Species Spotlight: The Bull Shark

Guest Blog by Shark Stewards Team Member David Kronman

The bull shark is an iconic shark species with a fearsome reputation. With their blunt snouts, classic grey and white coloration, and a big attitude, bull sharks are widely known as a shark to respect. Found in tropical and subtropical waters around the world, these sharks are present in many different aquatic environments from marine to estuarine. They are also unique in their ability to survive for long periods in freshwater. As such a widespread species, their prey are diverse, mainly consisting of bony fish and smaller sharks.  However, they also prey on dolphins, turtles, crustaceans, squid, and sea birds.  When people think of the bull shark, they think of an aggressive, dangerous shark.  While there is some truth in this perspective, bull sharks are highly adapted marine predators.

Gary Rose

Bull sharks are considered to be a dangerous shark species, being responsible for over 100 attacks, and believed to be responsible for many attacks that weren’t attributed to a specific species.  They are considered in this way for a multitude of reasons.  First, bulls are undoubtedly aggressive, and they have to be in order to survive.  Bull sharks are cannibalistic, eating younger bull sharks as well as other shark species.  Being aggressive helps them survive before they become fully grown.  Another reason they have so many negative encounters with people is due to their habitat.  Bulls are globally distributed in tropical and subtropical shallow waters, as well as in freshwater including rivers, lakes and estuaries.  They are able to survive in freshwater due to a unique attribute their kidneys have that recycles salts in the bloodstream instead of removing them via urine. This allows bull sharks to swim in places other sharks simply can’t get to, putting them in more contact with swimmers.  In saltwater, they come into contact with people more frequently, as popular swimming destinations overlap with their home range.  Finally, bull sharks have relatively poor vision. They have small eyes, implying vision isn’t as important for hunting as with other shark species.  The combination of being naturally aggressive, habiting areas where people frequently swim, and having poor eyesight can lead to bites on people.  However, there are many locations and conditions in which swimming with bull sharks can be a very pleasant and life changing experience, giving divers a newfound appreciation for these animals.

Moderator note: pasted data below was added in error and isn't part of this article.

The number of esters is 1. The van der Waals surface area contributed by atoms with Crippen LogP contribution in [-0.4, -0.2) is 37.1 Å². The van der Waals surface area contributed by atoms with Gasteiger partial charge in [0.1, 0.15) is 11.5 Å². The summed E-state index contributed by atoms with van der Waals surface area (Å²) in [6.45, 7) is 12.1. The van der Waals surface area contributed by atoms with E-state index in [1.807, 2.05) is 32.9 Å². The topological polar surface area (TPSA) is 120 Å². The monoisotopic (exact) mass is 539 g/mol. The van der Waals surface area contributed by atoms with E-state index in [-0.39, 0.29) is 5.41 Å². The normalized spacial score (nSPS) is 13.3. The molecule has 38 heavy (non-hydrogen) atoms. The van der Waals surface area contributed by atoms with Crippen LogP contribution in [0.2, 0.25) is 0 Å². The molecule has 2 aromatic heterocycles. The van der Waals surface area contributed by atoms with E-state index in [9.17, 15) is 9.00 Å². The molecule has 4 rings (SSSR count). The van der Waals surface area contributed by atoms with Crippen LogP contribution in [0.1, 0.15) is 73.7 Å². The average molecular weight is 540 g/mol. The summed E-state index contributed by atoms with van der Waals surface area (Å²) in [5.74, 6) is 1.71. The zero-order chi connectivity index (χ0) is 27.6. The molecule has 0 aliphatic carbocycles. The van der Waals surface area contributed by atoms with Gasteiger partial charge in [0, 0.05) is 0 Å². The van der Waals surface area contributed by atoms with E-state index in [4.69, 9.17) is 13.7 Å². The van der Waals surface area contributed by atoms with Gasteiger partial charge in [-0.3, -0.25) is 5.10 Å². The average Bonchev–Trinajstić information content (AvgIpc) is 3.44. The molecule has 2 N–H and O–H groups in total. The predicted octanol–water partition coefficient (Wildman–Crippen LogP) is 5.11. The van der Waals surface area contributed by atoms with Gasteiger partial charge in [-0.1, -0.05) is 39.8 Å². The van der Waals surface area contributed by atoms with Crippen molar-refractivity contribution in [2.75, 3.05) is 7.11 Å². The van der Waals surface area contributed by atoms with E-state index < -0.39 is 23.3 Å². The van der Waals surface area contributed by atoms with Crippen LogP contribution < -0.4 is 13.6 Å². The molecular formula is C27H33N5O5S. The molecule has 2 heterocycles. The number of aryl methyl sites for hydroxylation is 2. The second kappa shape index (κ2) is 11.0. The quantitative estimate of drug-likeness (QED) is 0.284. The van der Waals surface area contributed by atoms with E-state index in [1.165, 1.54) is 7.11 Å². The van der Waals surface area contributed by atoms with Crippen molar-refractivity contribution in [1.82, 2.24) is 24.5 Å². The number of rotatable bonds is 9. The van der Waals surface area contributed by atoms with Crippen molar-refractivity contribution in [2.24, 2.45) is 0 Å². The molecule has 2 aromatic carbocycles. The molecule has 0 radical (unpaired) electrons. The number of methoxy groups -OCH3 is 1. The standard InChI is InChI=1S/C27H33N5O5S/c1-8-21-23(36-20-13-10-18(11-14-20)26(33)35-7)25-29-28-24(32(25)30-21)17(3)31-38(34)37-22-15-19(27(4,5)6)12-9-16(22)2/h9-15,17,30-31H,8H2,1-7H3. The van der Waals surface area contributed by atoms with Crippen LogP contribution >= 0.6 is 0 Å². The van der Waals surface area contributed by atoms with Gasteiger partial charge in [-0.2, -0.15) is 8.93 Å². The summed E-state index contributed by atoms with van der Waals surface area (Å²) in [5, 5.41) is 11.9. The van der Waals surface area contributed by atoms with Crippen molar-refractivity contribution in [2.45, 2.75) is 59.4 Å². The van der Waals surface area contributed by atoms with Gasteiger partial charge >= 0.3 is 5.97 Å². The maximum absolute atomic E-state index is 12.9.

There are many places on our planet where you can swim with bull sharks.  The more ideal locations have clear waters and sandy bottoms, including Costa Rica, Thailand, Fiji, and perhaps most notably in Playa Del Carmen, Mexico.  Female Bull sharks migrate to this part of Mexico between the months of November and March, to their breeding and pupping grounds and divers migrate to see them.  Divers have often described this migration as very moving and powerful.  In clear water a bull shark can show remarkable levels of grace as they swim by you.  Seeing such a strong animal passing by, just checking you out as they move on, can be a life changing experience.  Many divers come back from these dives with a different perspective on these stereotypical aggressive sharks, seeing them as much more majestic sharks than what bulls are traditionally thought of.

Bull sharks aren’t targeted specially by any large commercial fisheries, however they are often caught as bycatch and for sport. The largest threats include habitat loss, bycatch in nets and killing for their fins to supply the shark fin soup trade.

Currently listed as near threatened under the IUCN, bull sharks require protection in many regions of the world, and you can help these and other species.  Check to make sure you aren’t using products that contain sharks.  Many household items and makeup products contain shark and shark derived oils.  Familiarizing yourself with these products and avoiding them is a great way we can protect sharks.  More directly, you can contribute to shark conservation by donating or volunteering with Shark Stewards, an international shark conservation nonprofit dedicated to the protection of sharks worldwide. 

The most impactful way we can protect sharks is by using our voice.  Contact your representatives and let them know sharks are important to our oceans, and many species need protection from overfishing and the shark fin trade.

The author, David Kronman, has a lifelong love for sharks, and a passion for
conservation.  He is attending the Rosenstiel School of Marine and
Atmospheric Sciences at the University of Miami, studying marine
biology and ecology.  David is originally from Pittsburgh,
Pennsylvania, and he enjoys scuba diving and photography.  Along with
volunteering at Shark Stewards, David works at the Pittsburgh Zoo and
PPG Aquarium.